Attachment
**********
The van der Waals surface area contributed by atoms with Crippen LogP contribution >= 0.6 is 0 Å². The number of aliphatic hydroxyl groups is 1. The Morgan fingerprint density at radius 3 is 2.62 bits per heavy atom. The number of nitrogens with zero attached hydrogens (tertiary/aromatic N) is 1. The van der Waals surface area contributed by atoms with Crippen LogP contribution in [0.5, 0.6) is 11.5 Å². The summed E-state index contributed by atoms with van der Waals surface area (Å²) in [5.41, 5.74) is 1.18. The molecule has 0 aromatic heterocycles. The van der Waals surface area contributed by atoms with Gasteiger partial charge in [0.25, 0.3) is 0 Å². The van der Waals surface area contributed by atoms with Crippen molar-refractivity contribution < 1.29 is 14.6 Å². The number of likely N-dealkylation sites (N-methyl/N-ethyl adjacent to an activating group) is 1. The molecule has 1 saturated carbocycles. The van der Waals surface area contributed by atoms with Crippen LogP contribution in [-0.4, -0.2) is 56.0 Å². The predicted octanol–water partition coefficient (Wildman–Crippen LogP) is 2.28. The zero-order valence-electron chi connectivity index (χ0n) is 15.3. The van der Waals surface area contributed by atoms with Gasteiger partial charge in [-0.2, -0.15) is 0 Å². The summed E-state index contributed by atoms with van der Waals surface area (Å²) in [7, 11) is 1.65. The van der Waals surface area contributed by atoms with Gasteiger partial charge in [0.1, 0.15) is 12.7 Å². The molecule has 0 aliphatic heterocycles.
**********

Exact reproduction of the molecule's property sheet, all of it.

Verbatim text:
The van der Waals surface area contributed by atoms with Crippen LogP contribution >= 0.6 is 0 Å². The number of aliphatic hydroxyl groups is 1. The Morgan fingerprint density at radius 3 is 2.62 bits per heavy atom. The number of nitrogens with zero attached hydrogens (tertiary/aromatic N) is 1. The van der Waals surface area contributed by atoms with Crippen LogP contribution in [0.5, 0.6) is 11.5 Å². The summed E-state index contributed by atoms with van der Waals surface area (Å²) in [5.41, 5.74) is 1.18. The molecule has 0 aromatic heterocycles. The van der Waals surface area contributed by atoms with Gasteiger partial charge in [0.25, 0.3) is 0 Å². The van der Waals surface area contributed by atoms with Crippen molar-refractivity contribution < 1.29 is 14.6 Å². The number of likely N-dealkylation sites (N-methyl/N-ethyl adjacent to an activating group) is 1. The molecule has 1 saturated carbocycles. The van der Waals surface area contributed by atoms with Crippen LogP contribution in [-0.4, -0.2) is 56.0 Å². The predicted octanol–water partition coefficient (Wildman–Crippen LogP) is 2.28. The zero-order valence-electron chi connectivity index (χ0n) is 15.3. The van der Waals surface area contributed by atoms with Gasteiger partial charge in [-0.2, -0.15) is 0 Å². The summed E-state index contributed by atoms with van der Waals surface area (Å²) in [7, 11) is 1.65. The van der Waals surface area contributed by atoms with Gasteiger partial charge in [0.1, 0.15) is 12.7 Å². The molecule has 0 aliphatic heterocycles.